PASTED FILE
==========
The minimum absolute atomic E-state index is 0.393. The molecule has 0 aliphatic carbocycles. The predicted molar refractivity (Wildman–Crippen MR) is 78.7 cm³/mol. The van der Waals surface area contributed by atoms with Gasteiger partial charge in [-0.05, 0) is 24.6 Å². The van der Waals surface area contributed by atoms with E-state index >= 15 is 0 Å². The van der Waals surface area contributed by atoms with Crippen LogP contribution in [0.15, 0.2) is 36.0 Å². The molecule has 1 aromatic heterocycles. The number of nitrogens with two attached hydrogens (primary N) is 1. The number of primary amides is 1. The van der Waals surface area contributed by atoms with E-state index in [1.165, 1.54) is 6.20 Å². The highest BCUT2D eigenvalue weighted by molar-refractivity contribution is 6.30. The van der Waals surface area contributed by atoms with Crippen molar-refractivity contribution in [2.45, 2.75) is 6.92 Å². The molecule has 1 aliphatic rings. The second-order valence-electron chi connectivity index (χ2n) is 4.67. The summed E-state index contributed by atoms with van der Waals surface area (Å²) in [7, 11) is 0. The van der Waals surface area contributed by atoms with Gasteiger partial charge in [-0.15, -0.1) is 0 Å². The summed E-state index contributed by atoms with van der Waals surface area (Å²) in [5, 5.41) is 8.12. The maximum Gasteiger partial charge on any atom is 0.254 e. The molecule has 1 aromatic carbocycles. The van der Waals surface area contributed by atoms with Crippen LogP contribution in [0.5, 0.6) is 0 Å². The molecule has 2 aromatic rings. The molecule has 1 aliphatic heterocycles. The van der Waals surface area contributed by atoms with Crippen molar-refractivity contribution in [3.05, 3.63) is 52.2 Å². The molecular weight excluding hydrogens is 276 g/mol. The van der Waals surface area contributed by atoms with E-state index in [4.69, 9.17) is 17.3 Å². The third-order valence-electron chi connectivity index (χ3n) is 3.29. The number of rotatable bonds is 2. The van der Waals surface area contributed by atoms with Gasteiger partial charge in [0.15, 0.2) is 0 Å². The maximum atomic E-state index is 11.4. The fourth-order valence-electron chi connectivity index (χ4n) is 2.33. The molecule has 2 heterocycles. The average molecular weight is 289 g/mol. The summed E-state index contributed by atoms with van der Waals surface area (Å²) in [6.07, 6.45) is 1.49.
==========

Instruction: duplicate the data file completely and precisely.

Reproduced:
The minimum absolute atomic E-state index is 0.393. The molecule has 0 aliphatic carbocycles. The predicted molar refractivity (Wildman–Crippen MR) is 78.7 cm³/mol. The van der Waals surface area contributed by atoms with Gasteiger partial charge in [-0.05, 0) is 24.6 Å². The van der Waals surface area contributed by atoms with E-state index >= 15 is 0 Å². The van der Waals surface area contributed by atoms with Crippen LogP contribution in [0.15, 0.2) is 36.0 Å². The molecule has 1 aromatic heterocycles. The number of nitrogens with two attached hydrogens (primary N) is 1. The number of primary amides is 1. The van der Waals surface area contributed by atoms with E-state index in [1.165, 1.54) is 6.20 Å². The highest BCUT2D eigenvalue weighted by molar-refractivity contribution is 6.30. The van der Waals surface area contributed by atoms with Crippen molar-refractivity contribution in [2.45, 2.75) is 6.92 Å². The molecule has 1 aliphatic rings. The second-order valence-electron chi connectivity index (χ2n) is 4.67. The summed E-state index contributed by atoms with van der Waals surface area (Å²) in [7, 11) is 0. The van der Waals surface area contributed by atoms with Gasteiger partial charge in [-0.15, -0.1) is 0 Å². The summed E-state index contributed by atoms with van der Waals surface area (Å²) in [5, 5.41) is 8.12. The maximum Gasteiger partial charge on any atom is 0.254 e. The molecule has 1 aromatic carbocycles. The van der Waals surface area contributed by atoms with Crippen LogP contribution in [0.5, 0.6) is 0 Å². The molecule has 2 aromatic rings. The molecule has 1 aliphatic heterocycles. The van der Waals surface area contributed by atoms with Crippen molar-refractivity contribution in [3.05, 3.63) is 52.2 Å². The molecular weight excluding hydrogens is 276 g/mol. The van der Waals surface area contributed by atoms with E-state index in [4.69, 9.17) is 17.3 Å². The third-order valence-electron chi connectivity index (χ3n) is 3.29. The number of rotatable bonds is 2. The van der Waals surface area contributed by atoms with Gasteiger partial charge in [0.15, 0.2) is 0 Å². The maximum atomic E-state index is 11.4. The fourth-order valence-electron chi connectivity index (χ4n) is 2.33. The molecule has 2 heterocycles. The average molecular weight is 289 g/mol. The summed E-state index contributed by atoms with van der Waals surface area (Å²) in [6.07, 6.45) is 1.49.